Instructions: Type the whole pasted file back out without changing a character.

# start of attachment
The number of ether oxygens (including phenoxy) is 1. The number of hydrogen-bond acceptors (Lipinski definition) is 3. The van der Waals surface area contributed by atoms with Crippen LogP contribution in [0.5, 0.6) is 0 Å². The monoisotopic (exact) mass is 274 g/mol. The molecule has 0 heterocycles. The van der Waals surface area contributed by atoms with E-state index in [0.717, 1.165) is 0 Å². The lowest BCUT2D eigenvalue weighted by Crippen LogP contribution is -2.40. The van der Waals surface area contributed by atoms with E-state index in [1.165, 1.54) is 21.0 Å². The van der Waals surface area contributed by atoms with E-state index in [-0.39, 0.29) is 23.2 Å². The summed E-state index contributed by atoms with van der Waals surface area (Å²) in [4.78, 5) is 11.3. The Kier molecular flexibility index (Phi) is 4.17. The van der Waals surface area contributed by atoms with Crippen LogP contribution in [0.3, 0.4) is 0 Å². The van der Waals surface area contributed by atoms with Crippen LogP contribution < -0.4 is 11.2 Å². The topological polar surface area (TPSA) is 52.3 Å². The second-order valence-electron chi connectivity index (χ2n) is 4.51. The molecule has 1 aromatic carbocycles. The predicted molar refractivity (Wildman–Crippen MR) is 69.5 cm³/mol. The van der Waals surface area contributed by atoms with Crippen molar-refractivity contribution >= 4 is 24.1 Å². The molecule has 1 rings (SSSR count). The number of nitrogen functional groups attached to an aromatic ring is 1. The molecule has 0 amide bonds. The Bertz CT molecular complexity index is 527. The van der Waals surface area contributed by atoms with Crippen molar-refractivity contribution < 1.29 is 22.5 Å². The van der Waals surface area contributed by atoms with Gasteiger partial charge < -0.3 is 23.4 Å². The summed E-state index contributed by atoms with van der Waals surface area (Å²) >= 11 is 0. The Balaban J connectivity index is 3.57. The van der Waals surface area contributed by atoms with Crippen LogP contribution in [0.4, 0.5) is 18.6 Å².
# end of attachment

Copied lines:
The number of ether oxygens (including phenoxy) is 1. The number of hydrogen-bond acceptors (Lipinski definition) is 3. The van der Waals surface area contributed by atoms with Crippen LogP contribution in [0.5, 0.6) is 0 Å². The monoisotopic (exact) mass is 274 g/mol. The molecule has 0 heterocycles. The van der Waals surface area contributed by atoms with E-state index in [0.717, 1.165) is 0 Å². The lowest BCUT2D eigenvalue weighted by Crippen LogP contribution is -2.40. The van der Waals surface area contributed by atoms with E-state index in [1.165, 1.54) is 21.0 Å². The van der Waals surface area contributed by atoms with E-state index in [-0.39, 0.29) is 23.2 Å². The summed E-state index contributed by atoms with van der Waals surface area (Å²) in [4.78, 5) is 11.3. The Kier molecular flexibility index (Phi) is 4.17. The van der Waals surface area contributed by atoms with Crippen LogP contribution in [0.3, 0.4) is 0 Å². The van der Waals surface area contributed by atoms with Crippen LogP contribution < -0.4 is 11.2 Å². The topological polar surface area (TPSA) is 52.3 Å². The second-order valence-electron chi connectivity index (χ2n) is 4.51. The molecule has 1 aromatic carbocycles. The predicted molar refractivity (Wildman–Crippen MR) is 69.5 cm³/mol. The van der Waals surface area contributed by atoms with Crippen molar-refractivity contribution >= 4 is 24.1 Å². The molecule has 1 rings (SSSR count). The number of nitrogen functional groups attached to an aromatic ring is 1. The molecule has 0 amide bonds. The Bertz CT molecular complexity index is 527. The van der Waals surface area contributed by atoms with Crippen molar-refractivity contribution < 1.29 is 22.5 Å². The van der Waals surface area contributed by atoms with Gasteiger partial charge < -0.3 is 23.4 Å². The summed E-state index contributed by atoms with van der Waals surface area (Å²) >= 11 is 0. The Balaban J connectivity index is 3.57. The van der Waals surface area contributed by atoms with Crippen LogP contribution in [0.4, 0.5) is 18.6 Å².